Despite the fact that today’s employment report saw the largest one-month payroll gain in a decade, the news was somewhat disheartening, since the overwhelming majority of the gain was the result of the temporary hiring of Census takers. Meanwhile, the private sector, which added 158,000 jobs in March and 218,000 in April, saw payrolls grow by just 41,000 last month.
There were some positive trends in today’s report. The number of people working part time for economic reasons fell by nearly 350,000. Average weekly hours rose to its highest level since January 2009 and the alternative measure of unemployment, which takes into account those marginally attached to the labor force and involuntary part-timers, fell to 16.6 percent from 17.1 percent in April.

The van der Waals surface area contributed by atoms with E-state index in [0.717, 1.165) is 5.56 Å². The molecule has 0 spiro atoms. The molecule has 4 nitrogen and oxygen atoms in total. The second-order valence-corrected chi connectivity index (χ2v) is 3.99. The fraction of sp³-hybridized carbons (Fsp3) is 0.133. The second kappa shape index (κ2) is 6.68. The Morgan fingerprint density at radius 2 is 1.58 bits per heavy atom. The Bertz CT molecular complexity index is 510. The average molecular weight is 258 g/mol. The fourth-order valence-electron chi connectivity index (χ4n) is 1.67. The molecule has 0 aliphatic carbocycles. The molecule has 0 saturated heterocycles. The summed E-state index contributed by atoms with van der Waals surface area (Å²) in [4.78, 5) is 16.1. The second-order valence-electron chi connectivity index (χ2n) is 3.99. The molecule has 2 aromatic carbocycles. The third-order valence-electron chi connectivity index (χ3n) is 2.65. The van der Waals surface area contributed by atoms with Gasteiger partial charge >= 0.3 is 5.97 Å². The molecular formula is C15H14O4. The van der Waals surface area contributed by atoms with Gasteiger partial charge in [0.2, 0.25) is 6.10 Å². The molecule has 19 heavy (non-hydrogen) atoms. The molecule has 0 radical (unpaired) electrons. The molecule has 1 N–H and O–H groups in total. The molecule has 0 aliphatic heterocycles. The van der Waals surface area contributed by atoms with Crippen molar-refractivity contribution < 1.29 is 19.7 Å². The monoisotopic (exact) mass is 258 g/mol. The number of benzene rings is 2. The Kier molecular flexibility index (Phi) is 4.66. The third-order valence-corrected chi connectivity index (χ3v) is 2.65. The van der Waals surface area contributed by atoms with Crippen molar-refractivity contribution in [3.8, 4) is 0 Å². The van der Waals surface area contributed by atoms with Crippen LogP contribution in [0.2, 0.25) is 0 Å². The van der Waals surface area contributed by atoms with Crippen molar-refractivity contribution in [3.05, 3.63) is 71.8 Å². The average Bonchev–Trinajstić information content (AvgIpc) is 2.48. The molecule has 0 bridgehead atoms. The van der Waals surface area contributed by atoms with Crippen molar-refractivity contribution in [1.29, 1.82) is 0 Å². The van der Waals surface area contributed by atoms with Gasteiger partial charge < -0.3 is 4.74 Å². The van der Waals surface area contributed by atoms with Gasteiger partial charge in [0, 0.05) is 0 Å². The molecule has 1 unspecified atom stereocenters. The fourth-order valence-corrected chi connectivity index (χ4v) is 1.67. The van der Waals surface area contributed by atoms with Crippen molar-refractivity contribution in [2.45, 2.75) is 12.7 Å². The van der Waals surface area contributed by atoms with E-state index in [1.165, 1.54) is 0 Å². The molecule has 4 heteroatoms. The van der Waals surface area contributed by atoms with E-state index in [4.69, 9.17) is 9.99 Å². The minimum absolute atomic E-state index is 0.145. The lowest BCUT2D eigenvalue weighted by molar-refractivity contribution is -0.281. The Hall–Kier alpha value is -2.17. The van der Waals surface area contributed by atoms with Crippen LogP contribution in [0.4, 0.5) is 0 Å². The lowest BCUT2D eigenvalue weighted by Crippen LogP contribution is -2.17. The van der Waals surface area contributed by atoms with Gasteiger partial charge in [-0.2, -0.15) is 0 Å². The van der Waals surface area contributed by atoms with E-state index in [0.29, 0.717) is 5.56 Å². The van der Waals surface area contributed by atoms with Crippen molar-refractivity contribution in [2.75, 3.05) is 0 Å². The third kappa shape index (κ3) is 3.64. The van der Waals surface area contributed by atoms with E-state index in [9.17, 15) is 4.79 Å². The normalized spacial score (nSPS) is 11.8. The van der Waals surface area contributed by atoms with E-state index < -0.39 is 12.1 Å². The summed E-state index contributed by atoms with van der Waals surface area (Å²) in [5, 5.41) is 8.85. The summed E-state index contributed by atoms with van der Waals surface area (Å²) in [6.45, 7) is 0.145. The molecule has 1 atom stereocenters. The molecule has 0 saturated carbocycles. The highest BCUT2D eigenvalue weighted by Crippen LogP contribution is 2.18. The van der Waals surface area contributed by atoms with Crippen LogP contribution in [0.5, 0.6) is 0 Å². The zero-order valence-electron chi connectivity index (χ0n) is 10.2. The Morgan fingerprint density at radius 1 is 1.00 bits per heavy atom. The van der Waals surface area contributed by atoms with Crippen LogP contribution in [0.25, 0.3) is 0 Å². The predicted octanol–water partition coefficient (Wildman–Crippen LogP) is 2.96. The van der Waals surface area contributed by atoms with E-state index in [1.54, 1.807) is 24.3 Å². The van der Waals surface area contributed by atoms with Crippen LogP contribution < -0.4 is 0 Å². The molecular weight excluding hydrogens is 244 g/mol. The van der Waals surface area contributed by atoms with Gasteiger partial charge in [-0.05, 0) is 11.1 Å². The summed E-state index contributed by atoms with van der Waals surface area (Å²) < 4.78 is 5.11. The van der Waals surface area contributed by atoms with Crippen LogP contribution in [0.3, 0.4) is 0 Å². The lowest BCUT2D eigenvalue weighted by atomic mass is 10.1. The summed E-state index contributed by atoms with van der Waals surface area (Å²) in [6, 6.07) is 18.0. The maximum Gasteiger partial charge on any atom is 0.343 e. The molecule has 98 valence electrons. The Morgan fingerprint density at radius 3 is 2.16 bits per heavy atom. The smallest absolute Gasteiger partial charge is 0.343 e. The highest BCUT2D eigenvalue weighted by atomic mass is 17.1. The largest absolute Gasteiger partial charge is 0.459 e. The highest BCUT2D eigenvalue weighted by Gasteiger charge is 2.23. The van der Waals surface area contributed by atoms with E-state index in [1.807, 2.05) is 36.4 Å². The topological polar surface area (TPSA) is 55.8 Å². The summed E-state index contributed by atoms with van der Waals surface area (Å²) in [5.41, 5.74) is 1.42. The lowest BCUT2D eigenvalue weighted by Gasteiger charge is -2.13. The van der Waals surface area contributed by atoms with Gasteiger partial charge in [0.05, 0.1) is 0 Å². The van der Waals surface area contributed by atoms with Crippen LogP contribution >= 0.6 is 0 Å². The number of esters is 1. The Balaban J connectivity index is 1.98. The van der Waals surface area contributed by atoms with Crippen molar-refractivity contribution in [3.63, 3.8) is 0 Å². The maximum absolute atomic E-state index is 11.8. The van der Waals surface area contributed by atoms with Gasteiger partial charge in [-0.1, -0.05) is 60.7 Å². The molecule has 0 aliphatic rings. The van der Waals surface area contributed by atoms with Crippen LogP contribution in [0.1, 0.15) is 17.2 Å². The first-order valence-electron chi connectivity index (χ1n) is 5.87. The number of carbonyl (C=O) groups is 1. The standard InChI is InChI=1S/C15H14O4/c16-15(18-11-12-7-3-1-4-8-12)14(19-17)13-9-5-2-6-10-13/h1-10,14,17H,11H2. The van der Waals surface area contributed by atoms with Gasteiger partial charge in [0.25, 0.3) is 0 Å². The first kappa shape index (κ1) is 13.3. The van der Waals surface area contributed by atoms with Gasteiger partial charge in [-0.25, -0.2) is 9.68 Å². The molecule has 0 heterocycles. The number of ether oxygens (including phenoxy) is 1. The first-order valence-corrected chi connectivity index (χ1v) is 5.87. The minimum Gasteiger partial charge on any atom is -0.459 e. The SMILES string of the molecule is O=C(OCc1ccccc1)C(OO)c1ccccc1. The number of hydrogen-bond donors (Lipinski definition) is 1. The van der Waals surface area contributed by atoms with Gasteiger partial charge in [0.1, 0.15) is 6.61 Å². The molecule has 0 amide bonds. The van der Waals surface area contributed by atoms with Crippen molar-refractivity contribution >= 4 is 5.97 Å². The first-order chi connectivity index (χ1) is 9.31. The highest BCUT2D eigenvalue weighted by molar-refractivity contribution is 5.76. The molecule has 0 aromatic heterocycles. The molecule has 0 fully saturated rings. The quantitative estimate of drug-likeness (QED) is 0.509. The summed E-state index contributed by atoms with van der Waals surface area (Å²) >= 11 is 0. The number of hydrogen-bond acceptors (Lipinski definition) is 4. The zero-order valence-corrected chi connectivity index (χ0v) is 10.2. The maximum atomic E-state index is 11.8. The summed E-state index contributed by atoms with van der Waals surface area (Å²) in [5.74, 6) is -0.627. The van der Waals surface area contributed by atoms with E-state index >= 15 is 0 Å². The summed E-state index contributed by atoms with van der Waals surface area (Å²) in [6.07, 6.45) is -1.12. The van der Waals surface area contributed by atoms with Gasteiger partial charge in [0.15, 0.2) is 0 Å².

The question is whether the dip in payroll gains is simply one of the minor but inevitable hiccups we will hit on the path toward recovery or is it indicative of larger issues that could result in a double-dip recession. It may be too early to tell; the next several months should provide better clues as to the sustainability of the recovery.
– John A. Challenger, Chief Executive Officer
Challenger, Gray & Christmas, Inc.